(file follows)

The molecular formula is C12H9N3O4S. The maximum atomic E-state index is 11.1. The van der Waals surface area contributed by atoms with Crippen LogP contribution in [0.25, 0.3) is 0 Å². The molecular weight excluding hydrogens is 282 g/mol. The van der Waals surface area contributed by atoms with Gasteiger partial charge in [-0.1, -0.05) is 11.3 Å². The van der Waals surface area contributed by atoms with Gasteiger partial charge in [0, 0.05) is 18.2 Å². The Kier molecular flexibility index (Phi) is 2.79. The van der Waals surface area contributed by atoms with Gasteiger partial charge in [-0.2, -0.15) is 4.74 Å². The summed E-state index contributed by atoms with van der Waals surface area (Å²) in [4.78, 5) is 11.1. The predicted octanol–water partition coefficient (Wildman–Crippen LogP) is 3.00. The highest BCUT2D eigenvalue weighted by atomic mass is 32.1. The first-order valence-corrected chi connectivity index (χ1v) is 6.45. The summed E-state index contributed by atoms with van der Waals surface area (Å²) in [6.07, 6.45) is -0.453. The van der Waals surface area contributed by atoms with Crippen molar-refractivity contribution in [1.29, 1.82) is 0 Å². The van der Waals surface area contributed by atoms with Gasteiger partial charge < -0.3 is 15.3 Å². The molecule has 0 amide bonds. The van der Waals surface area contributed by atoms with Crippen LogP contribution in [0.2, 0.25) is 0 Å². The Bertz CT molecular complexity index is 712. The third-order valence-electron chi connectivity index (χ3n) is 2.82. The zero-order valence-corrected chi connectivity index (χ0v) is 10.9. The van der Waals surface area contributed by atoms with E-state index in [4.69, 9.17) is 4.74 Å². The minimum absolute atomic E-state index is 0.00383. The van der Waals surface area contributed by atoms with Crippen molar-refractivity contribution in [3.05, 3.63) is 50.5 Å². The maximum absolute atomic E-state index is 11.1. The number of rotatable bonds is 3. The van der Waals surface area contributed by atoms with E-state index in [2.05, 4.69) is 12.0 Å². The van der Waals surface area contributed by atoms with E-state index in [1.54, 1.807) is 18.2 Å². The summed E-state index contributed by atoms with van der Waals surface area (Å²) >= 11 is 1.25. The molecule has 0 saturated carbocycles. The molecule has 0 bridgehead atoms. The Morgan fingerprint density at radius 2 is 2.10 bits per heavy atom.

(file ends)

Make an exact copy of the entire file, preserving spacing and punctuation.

The molecular formula is C12H9N3O4S. The maximum atomic E-state index is 11.1. The van der Waals surface area contributed by atoms with Crippen LogP contribution in [0.25, 0.3) is 0 Å². The molecular weight excluding hydrogens is 282 g/mol. The van der Waals surface area contributed by atoms with Gasteiger partial charge in [-0.1, -0.05) is 11.3 Å². The van der Waals surface area contributed by atoms with Gasteiger partial charge in [0, 0.05) is 18.2 Å². The Kier molecular flexibility index (Phi) is 2.79. The van der Waals surface area contributed by atoms with Gasteiger partial charge in [-0.2, -0.15) is 4.74 Å². The summed E-state index contributed by atoms with van der Waals surface area (Å²) in [4.78, 5) is 11.1. The predicted octanol–water partition coefficient (Wildman–Crippen LogP) is 3.00. The highest BCUT2D eigenvalue weighted by atomic mass is 32.1. The first-order valence-corrected chi connectivity index (χ1v) is 6.45. The summed E-state index contributed by atoms with van der Waals surface area (Å²) in [6.07, 6.45) is -0.453. The van der Waals surface area contributed by atoms with Crippen molar-refractivity contribution in [1.29, 1.82) is 0 Å². The van der Waals surface area contributed by atoms with Gasteiger partial charge < -0.3 is 15.3 Å². The molecule has 0 amide bonds. The van der Waals surface area contributed by atoms with Crippen LogP contribution in [0.2, 0.25) is 0 Å². The Bertz CT molecular complexity index is 712. The third-order valence-electron chi connectivity index (χ3n) is 2.82. The zero-order valence-corrected chi connectivity index (χ0v) is 10.9. The van der Waals surface area contributed by atoms with E-state index in [4.69, 9.17) is 4.74 Å². The minimum absolute atomic E-state index is 0.00383. The van der Waals surface area contributed by atoms with Crippen molar-refractivity contribution in [3.05, 3.63) is 50.5 Å². The maximum absolute atomic E-state index is 11.1. The number of rotatable bonds is 3. The van der Waals surface area contributed by atoms with E-state index in [2.05, 4.69) is 12.0 Å². The van der Waals surface area contributed by atoms with E-state index in [1.54, 1.807) is 18.2 Å². The summed E-state index contributed by atoms with van der Waals surface area (Å²) >= 11 is 1.25. The molecule has 0 saturated carbocycles. The molecule has 0 bridgehead atoms. The Morgan fingerprint density at radius 2 is 2.10 bits per heavy atom.